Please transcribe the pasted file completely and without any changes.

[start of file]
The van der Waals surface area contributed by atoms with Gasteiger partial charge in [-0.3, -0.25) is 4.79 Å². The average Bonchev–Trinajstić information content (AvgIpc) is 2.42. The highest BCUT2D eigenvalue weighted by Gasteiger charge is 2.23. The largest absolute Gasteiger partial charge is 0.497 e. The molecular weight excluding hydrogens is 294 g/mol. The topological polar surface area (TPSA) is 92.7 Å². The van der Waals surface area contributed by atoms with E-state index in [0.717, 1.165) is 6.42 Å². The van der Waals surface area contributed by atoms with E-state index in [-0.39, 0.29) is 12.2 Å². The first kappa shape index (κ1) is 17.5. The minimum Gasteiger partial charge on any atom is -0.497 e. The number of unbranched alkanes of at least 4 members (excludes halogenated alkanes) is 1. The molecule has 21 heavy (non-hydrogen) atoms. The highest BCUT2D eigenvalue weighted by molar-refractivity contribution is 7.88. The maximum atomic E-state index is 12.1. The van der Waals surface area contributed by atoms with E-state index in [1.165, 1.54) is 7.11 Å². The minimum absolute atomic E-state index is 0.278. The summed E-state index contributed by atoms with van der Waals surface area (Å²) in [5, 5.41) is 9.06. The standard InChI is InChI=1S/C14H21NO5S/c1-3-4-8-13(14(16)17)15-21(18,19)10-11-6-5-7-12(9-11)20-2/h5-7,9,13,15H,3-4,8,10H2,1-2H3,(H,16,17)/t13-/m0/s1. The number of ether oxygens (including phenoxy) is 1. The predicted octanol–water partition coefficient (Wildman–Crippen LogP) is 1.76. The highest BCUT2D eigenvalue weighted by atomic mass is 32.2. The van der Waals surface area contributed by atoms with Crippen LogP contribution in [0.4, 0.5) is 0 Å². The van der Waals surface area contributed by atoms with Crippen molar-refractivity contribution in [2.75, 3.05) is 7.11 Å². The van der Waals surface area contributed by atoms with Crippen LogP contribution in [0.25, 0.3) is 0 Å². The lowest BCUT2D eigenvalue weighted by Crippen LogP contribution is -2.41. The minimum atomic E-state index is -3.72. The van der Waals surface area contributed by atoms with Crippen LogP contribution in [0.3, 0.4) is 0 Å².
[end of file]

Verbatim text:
The van der Waals surface area contributed by atoms with Gasteiger partial charge in [-0.3, -0.25) is 4.79 Å². The average Bonchev–Trinajstić information content (AvgIpc) is 2.42. The highest BCUT2D eigenvalue weighted by Gasteiger charge is 2.23. The largest absolute Gasteiger partial charge is 0.497 e. The molecular weight excluding hydrogens is 294 g/mol. The topological polar surface area (TPSA) is 92.7 Å². The van der Waals surface area contributed by atoms with E-state index in [0.717, 1.165) is 6.42 Å². The van der Waals surface area contributed by atoms with E-state index in [-0.39, 0.29) is 12.2 Å². The first kappa shape index (κ1) is 17.5. The minimum Gasteiger partial charge on any atom is -0.497 e. The number of unbranched alkanes of at least 4 members (excludes halogenated alkanes) is 1. The molecule has 21 heavy (non-hydrogen) atoms. The highest BCUT2D eigenvalue weighted by molar-refractivity contribution is 7.88. The maximum atomic E-state index is 12.1. The van der Waals surface area contributed by atoms with E-state index in [1.165, 1.54) is 7.11 Å². The minimum absolute atomic E-state index is 0.278. The summed E-state index contributed by atoms with van der Waals surface area (Å²) in [5, 5.41) is 9.06. The standard InChI is InChI=1S/C14H21NO5S/c1-3-4-8-13(14(16)17)15-21(18,19)10-11-6-5-7-12(9-11)20-2/h5-7,9,13,15H,3-4,8,10H2,1-2H3,(H,16,17)/t13-/m0/s1. The number of ether oxygens (including phenoxy) is 1. The predicted octanol–water partition coefficient (Wildman–Crippen LogP) is 1.76. The highest BCUT2D eigenvalue weighted by atomic mass is 32.2. The van der Waals surface area contributed by atoms with Crippen LogP contribution in [0.4, 0.5) is 0 Å². The van der Waals surface area contributed by atoms with Crippen molar-refractivity contribution in [2.75, 3.05) is 7.11 Å². The van der Waals surface area contributed by atoms with Crippen LogP contribution in [0.25, 0.3) is 0 Å². The lowest BCUT2D eigenvalue weighted by Crippen LogP contribution is -2.41. The minimum atomic E-state index is -3.72. The van der Waals surface area contributed by atoms with Crippen LogP contribution in [0.3, 0.4) is 0 Å².